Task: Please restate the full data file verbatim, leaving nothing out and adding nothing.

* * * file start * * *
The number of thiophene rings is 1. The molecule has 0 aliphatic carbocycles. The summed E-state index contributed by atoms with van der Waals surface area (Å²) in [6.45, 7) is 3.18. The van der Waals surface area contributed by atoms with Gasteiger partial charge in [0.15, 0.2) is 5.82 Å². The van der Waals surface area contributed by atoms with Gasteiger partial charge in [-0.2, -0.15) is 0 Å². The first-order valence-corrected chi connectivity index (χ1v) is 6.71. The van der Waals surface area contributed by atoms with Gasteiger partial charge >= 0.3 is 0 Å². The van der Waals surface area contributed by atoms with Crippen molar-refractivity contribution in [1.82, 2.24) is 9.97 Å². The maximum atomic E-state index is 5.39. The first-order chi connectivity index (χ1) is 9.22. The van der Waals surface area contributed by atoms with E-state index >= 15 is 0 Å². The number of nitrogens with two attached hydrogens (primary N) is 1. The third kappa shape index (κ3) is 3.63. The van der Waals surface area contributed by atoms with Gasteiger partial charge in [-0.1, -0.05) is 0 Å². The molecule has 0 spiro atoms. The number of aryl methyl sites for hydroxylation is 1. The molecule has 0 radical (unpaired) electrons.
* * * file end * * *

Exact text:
The number of thiophene rings is 1. The molecule has 0 aliphatic carbocycles. The summed E-state index contributed by atoms with van der Waals surface area (Å²) in [6.45, 7) is 3.18. The van der Waals surface area contributed by atoms with Gasteiger partial charge in [0.15, 0.2) is 5.82 Å². The van der Waals surface area contributed by atoms with Gasteiger partial charge in [-0.2, -0.15) is 0 Å². The first-order valence-corrected chi connectivity index (χ1v) is 6.71. The van der Waals surface area contributed by atoms with Gasteiger partial charge >= 0.3 is 0 Å². The van der Waals surface area contributed by atoms with Crippen molar-refractivity contribution in [1.82, 2.24) is 9.97 Å². The maximum atomic E-state index is 5.39. The first-order chi connectivity index (χ1) is 9.22. The van der Waals surface area contributed by atoms with E-state index >= 15 is 0 Å². The number of nitrogens with two attached hydrogens (primary N) is 1. The third kappa shape index (κ3) is 3.63. The van der Waals surface area contributed by atoms with Gasteiger partial charge in [-0.1, -0.05) is 0 Å². The molecule has 0 spiro atoms. The number of aryl methyl sites for hydroxylation is 1. The molecule has 0 radical (unpaired) electrons.